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says, laughing at my facial expression, and carrying on walking. “I’m an activist, I don’t take taxis.” The young man who joined us in Gugulethu introduces himself as Lelethu Godongwana. Wearing shades, a white-tee and sneakers, the 20-something informs me that he's learned a lot from Nkwame. Passing a Somalian spaza shop, Nkwame suggests that we get a cold drink. While there, a short chubby lady joins us, introducing herself as Mateboho. To my surprise, Nkwame also buys a loaf of brown bread and everyone sits down to eat.
What roles do activists play in our communities livemag.co.za/actnow
Regulars | Mzansi Diamonds
JUST DESSERTS Cape Town
Address: 68 Kloof Street Telephone: (021) 422-0909 Hours: Mon-Fri: 5pm-midnight Weekends: 6pm-2am
Words Nasifa Sulaiman | Design Shihaam Allie Photos Lisa Gabriel
Haagen Dazs This is A-grade stuff. The raspberry sorbet will drown your tastebuds in a pool of succulently sweet berry heaven. Though R27 a scoop is a bit pricey, you deserve a quality treat like this every once in a while (especially after that gruelling Econ test).
Asoka Looking to get “chocolate wasted”? Consider this a formal invitation. Asoka’s chocolate eruption that is a Lindt brownie served with vanilla ice-cream and fresh strawberries will satisfy your most intense chocolate craving. While the dessert menu is small, it’s impressive; and everything is under R50. Candles, scatter cushions in shades of red and orange and an uncommon centre piece – a tree – creates an atmosphere of Asian glam. Combining their enticing desserts with the stylish setting, Asoka is all sweet serenity.
In need of a break from the bitterness of politics? LIVE assembled our fave sweet spots in a city near you.
Johannesburg Decadent Donuts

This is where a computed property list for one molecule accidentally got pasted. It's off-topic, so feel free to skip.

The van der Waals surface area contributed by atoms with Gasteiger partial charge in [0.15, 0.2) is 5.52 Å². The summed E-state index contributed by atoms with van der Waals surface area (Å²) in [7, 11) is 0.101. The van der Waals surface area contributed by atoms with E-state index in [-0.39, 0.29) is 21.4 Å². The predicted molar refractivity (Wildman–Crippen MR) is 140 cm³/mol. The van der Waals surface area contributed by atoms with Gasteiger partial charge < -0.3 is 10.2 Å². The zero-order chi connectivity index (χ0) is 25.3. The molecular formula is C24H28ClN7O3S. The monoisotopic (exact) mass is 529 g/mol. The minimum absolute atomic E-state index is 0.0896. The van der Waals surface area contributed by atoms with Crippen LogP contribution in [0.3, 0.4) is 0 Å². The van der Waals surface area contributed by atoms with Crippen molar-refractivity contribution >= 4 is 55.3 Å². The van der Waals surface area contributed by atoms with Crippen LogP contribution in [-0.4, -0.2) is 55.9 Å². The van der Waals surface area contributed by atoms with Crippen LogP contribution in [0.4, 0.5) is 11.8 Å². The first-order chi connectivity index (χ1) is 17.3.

Address: Shop 12, The High Street Melrose Arch, Sandton Telephone: (011) 684-1334 Hours: Open daily 7am-9pm or later (call to check)
Fans of fried dough, listen up! Whether you prefer yours smothered in chocolate or sprinkled with cinnamon, these donuts are cheap, easy to eat, and most importantly – as the name suggests – decadent. The perfect treat after a day of shopping or on a chilly wet afternoon to ease the blues. Address: Cresta Shopping Centre Cresta Randburg Telephone: (011) 476-6152 Hours: Mon-Sun: 8am-10pm
Durban Kashmir Restaurant
Kloof Street House Three words: Diverse, majestic and sophisticated. With a beautiful garden, comfy couches and fresh flowers, this house will make you feel right at home. Featuring desserts from lemon meringue pie to a peanut butter ice-cream sundae, their menu caters for even your finickiest friend. Our favourite? The vanilla-infused cheesecake with berry compote and whipped cream. The tart juicy texture of the berry compote complements the creaminess of the cheesecake beautifully. Kloof Street’s desserts will tickle your taste buds and leave you wanting more. Address: 30 Kloof Street Telephone: (021) 423-4413 Hours: Mon-Sat: Noon-late